Neil Orford is one of those high school teachers you don't forget. But it is Juno Beach he wants students to remember.
He is deeply committed to that place and that moment when Canadian troops landed on what will always be remembered as D-Day.
"I think Juno Beach is a sacred piece of Canadian territory in another land," says the teacher at a Shelburne, Ont., high school. "It was a defining moment in Canadian history and a defining moment for the identity of the nation."
'Picture what it must have been like, coming ashore, knowing those guns were trained on you," he tells his students in class as he engages them with maps, questions, videos and artifacts.' - Neil Orford to his students about Juno Beach
Canada, he tells his students, took on an important role in a crucial moment. Canadian troops proved themselves both courageous and reliable in horrific conditions, earning respect for themselves and a young nation.
"Picture what it must have been like, coming ashore, knowing those guns were trained on you," he tells his students in class as he engages them with maps, questions, videos and artifacts.
On June 6, 1944, the allied forces invaded the Normandy coast of Nazi-occupied France. The Canadians' entry point was a stretch of sand code-named Juno Beach
Orford tries to make the first step towards the liberation of Europe feel real and close to the students, who were almost 6,000 kilometres and 70 years removed from that day on Juno Beach.
'Things just came together'
Orford teaches history at Centre Dufferin District High School.
His passion comes from a single moment on Juno Beach, during a family vacation.
"The first time I was there, I was with my children and they were quite young. That was a moment when I looked at where I was, and I looked at my children and I looked at my own profession and what I do for a living, and things just came together," he says.
'We are committed to remembering the veterans and he is kind of leading the way.' - Rebecca Janke, student at Centre Dufferin District High School, says of Orford
He has been to Juno at least 10 times now. He regularly takes students to walk the beach where Canadians fell.
Orford's commitment to honouring and remembering soldiers and their sacrifices has earned him the Governor General's History Award for Excellence in Teaching. He has inspired students to support the Dufferin County Museum, where staff and students have put together an impressive database chronicling the stories of thousands of veterans from the area.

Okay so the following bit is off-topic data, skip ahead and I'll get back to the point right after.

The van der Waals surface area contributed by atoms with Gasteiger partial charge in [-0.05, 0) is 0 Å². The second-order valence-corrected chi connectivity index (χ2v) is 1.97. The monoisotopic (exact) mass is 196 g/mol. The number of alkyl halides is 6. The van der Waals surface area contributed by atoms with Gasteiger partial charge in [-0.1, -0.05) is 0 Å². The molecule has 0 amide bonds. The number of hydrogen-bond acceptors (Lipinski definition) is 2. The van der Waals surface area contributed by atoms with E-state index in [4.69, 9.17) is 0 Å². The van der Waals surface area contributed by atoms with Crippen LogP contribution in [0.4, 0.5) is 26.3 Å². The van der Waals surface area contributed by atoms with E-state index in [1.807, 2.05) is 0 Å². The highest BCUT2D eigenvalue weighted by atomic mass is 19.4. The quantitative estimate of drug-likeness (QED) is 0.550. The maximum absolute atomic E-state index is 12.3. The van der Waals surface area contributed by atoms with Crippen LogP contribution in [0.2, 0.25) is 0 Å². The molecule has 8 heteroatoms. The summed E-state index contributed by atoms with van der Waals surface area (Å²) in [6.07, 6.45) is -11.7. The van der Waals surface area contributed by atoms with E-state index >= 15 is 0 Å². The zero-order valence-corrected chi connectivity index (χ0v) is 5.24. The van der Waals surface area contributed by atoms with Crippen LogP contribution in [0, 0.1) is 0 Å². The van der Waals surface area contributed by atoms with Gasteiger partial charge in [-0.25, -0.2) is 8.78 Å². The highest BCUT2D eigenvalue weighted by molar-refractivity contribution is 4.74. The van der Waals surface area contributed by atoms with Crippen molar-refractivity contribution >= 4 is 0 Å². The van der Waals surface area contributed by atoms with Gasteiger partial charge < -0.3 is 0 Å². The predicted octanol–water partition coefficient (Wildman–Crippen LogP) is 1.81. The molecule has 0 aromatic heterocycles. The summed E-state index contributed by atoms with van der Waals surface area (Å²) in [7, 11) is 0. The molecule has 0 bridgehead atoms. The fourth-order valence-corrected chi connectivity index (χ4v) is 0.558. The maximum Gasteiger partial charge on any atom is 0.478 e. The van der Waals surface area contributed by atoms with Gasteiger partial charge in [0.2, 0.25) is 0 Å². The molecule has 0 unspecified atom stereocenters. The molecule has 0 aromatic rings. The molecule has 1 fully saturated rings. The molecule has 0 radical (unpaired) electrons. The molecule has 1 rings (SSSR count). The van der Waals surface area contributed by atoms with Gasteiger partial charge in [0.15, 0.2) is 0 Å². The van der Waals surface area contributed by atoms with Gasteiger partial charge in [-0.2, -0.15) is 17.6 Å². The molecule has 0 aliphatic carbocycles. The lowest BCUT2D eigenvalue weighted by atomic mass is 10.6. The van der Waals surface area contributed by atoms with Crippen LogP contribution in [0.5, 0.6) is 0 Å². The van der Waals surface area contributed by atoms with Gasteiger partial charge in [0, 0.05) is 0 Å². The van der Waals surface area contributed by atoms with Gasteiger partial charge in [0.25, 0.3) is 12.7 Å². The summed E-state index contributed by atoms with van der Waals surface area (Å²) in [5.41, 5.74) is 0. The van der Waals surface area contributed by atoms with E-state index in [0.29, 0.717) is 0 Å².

Wayne Townsend, curator at the museum, say the students' contributions are substantial.
"They have done research on veterans, living veterans, veterans' families, they have assisted us with our computer program, come over and volunteered," he says.
Two students from the school have been given important roles in the D-Day ceremonies on June 6. They have been chosen as "youth ambassadors" and will recite the Commitment to Remember before thousands of people.
Students involved in commemorating D-Day
Students credit Orford with making it all possible.
"He's given me the opportunity to read at the Juno Beach presentation," says 16-year-old Jeff Allen, "which not many other kids will ever get. The overall experience of it will be one that I will never forget."
Rebecca Janke says Orford's teachings are having a lasting effect on her and other students.
"We are committed to remembering the veterans and he is kind of leading the way," she says.
Orford downplays his role, crediting the students, other staff at the school and the community at large. What he seeks, however, is moments when his students, particularly on the battlefield tours, gain a deep appreciation for the enormity of the events they are studying.
On tours, he watches his students' faces carefully for signs history is sinking in.
"Where you get it most evocatively are in the small quiet moments," he says. "You don't get it in a big wallop. You get it in the small quiet moments."
That deep appreciation for the dramatic story of courage and sacrifice keeps him going back to Juno Beach. He will be there on June 6 with another group of students from Centre Dufferin.
"Juno is just the right thing to give them," he says quietly.